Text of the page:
Overview of the most emblematic South African reserves,
for future safari adventurers.
The best season to enjoy a safari in South Africa is the southern winter, from April to September.
When the grass is razed, the animals are easier to observe.
Kruger Park, the reference
In the collective imagination, its name is inseparable from the famous Big Five.
It's the most important park of the country, and one of the most extensive in the world: 350 km long, 2500 km of roads and tracks.
One million visitors benefit annually from its perfectly organized tours.
You can also cross it with a rental car.
Morning is the best time to observe the big cats because they sleep during the day.
Hluhluwe-Umfolozi, in Zulu land
Less emblematic than the Kruger Park, the Hluhluwe Game Reserve is just as interesting.
It's the oldest reserve (1895) in the country and the only one in Kwazulu Natal, land of the ancient kings and valiant Zulu fighters.
96 000 ha, 300 km of trails and roads, on which you may have the chance to observe a magnificent endangered animal : the white rhinoceros.
Every year in South Africa, 600 rhinos are killed by poachers...
A night safari (to observe other species) is possible, or by boat, to be as close to the aquatic species as possible (crocodiles, hippos).
Addo Elephant National Park, but not only.
Located near Port Elisabeth, this reserve was originally intended to accommodate 11 surviving elephants. Today it is close to 350.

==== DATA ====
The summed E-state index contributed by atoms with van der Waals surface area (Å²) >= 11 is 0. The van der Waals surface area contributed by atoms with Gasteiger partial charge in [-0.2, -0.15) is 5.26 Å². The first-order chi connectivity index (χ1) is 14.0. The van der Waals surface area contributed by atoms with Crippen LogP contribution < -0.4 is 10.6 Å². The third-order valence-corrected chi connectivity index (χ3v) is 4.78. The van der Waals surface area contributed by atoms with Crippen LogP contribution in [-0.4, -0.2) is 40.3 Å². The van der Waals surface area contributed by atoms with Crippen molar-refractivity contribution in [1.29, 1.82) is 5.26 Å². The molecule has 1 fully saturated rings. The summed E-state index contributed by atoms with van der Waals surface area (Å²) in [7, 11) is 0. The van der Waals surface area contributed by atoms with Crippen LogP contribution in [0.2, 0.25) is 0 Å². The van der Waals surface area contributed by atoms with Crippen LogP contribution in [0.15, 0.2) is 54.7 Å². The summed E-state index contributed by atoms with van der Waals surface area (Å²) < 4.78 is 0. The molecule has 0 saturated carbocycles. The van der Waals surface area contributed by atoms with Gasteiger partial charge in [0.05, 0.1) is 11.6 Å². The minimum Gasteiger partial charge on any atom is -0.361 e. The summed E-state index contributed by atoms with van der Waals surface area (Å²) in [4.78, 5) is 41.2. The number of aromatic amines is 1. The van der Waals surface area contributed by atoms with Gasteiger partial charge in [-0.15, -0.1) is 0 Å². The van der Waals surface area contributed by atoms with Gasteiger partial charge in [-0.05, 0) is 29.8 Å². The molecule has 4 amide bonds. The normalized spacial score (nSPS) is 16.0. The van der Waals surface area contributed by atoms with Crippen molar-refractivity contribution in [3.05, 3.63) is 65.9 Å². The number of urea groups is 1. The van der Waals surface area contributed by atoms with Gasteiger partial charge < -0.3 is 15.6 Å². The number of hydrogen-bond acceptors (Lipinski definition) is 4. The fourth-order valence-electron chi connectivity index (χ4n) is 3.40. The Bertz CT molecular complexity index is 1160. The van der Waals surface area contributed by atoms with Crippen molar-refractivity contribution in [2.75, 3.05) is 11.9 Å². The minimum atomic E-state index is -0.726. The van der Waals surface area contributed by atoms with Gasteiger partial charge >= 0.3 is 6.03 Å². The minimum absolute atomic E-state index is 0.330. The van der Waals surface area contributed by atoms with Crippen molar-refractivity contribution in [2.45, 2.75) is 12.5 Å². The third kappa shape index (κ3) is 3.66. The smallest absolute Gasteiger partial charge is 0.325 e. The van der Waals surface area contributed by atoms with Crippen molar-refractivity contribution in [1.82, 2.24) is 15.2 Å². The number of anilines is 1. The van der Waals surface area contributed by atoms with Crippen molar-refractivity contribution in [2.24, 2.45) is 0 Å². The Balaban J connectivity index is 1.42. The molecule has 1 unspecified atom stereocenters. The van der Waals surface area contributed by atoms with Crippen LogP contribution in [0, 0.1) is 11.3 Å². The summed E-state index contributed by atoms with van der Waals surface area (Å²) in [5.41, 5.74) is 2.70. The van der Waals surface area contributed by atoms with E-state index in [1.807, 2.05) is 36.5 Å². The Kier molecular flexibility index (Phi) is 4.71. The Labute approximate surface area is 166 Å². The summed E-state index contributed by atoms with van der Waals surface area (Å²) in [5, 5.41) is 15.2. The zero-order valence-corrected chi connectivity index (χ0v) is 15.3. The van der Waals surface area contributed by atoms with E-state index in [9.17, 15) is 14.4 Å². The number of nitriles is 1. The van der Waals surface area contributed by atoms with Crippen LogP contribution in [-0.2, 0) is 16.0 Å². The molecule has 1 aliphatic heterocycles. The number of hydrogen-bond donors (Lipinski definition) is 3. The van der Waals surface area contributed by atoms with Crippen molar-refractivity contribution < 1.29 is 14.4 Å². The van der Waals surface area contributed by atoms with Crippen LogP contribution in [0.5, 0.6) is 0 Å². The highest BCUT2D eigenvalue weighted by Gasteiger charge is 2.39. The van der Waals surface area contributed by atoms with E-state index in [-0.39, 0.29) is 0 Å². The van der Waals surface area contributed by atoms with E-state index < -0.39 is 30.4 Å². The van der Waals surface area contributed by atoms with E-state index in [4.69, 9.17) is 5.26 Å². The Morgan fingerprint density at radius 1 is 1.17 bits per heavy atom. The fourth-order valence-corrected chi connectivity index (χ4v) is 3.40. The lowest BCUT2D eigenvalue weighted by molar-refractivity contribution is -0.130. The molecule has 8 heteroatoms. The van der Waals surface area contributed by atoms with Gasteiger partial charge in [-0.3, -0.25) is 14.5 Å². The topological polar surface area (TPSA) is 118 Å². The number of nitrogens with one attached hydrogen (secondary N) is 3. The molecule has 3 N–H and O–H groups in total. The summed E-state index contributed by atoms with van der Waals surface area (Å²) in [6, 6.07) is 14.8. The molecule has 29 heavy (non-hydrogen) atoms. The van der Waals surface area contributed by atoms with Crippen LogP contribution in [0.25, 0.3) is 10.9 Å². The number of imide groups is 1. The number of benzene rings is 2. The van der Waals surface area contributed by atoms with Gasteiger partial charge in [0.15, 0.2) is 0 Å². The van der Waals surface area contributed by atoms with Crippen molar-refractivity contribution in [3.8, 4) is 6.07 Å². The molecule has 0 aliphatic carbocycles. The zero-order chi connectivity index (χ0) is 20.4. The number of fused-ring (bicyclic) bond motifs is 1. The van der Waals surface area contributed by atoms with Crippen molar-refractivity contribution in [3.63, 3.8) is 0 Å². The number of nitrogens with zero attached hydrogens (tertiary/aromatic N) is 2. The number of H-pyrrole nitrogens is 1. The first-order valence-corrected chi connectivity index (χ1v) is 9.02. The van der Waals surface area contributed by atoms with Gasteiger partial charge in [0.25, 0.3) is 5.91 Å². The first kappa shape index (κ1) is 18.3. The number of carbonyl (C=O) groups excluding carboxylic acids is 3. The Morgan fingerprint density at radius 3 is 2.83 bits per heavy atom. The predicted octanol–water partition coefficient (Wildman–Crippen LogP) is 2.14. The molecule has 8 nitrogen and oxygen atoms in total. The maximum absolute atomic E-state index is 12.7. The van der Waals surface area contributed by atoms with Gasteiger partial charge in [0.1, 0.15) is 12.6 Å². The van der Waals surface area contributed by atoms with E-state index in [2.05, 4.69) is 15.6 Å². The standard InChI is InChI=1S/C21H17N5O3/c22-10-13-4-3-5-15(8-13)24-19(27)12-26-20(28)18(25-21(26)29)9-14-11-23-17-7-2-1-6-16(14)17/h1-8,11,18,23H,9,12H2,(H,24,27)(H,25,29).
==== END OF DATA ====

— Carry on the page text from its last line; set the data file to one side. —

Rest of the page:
Man has since introduced various species, which allows us to observe the famous Big Five.
The third largest park is 120 000 ha. It’s a long way from the 20 000 km2 of Kruger Park, but that scale allows for closer proximity to animals. This maximizes the chances of seeing multiple species (in addition to a share of luck and your ability to get up early lol)
You can also ride a horse there.
Did you know ?
The fruit that drives elephants mad
Marula is a widespread tree in South Africa, also called “elephant tree” because they would love its fruits … up to drunkenness! But there are discussions about it. Scientists have shown that it would take an enormous amount of this fruit to get an elephant drunk, and that they eat it as soon as it falls off the tree. But then how to explain the photos and videos of the drunken elephants in the savannah? And that the South African brand that launched the liqueur based on this fruit (with a caramel taste reminiscent of the Bailey, but less strong) chose the pachyderm as its emblem?
Still, this fruit has a strong turpentine flavor and contains ethanol and can be used to obtain bioethanol.
Well, I believe in it.
Knowing what damage a drunk man weighing 60 kilos can do, imagine an elephant. There’s no need for the shop to be porcelain.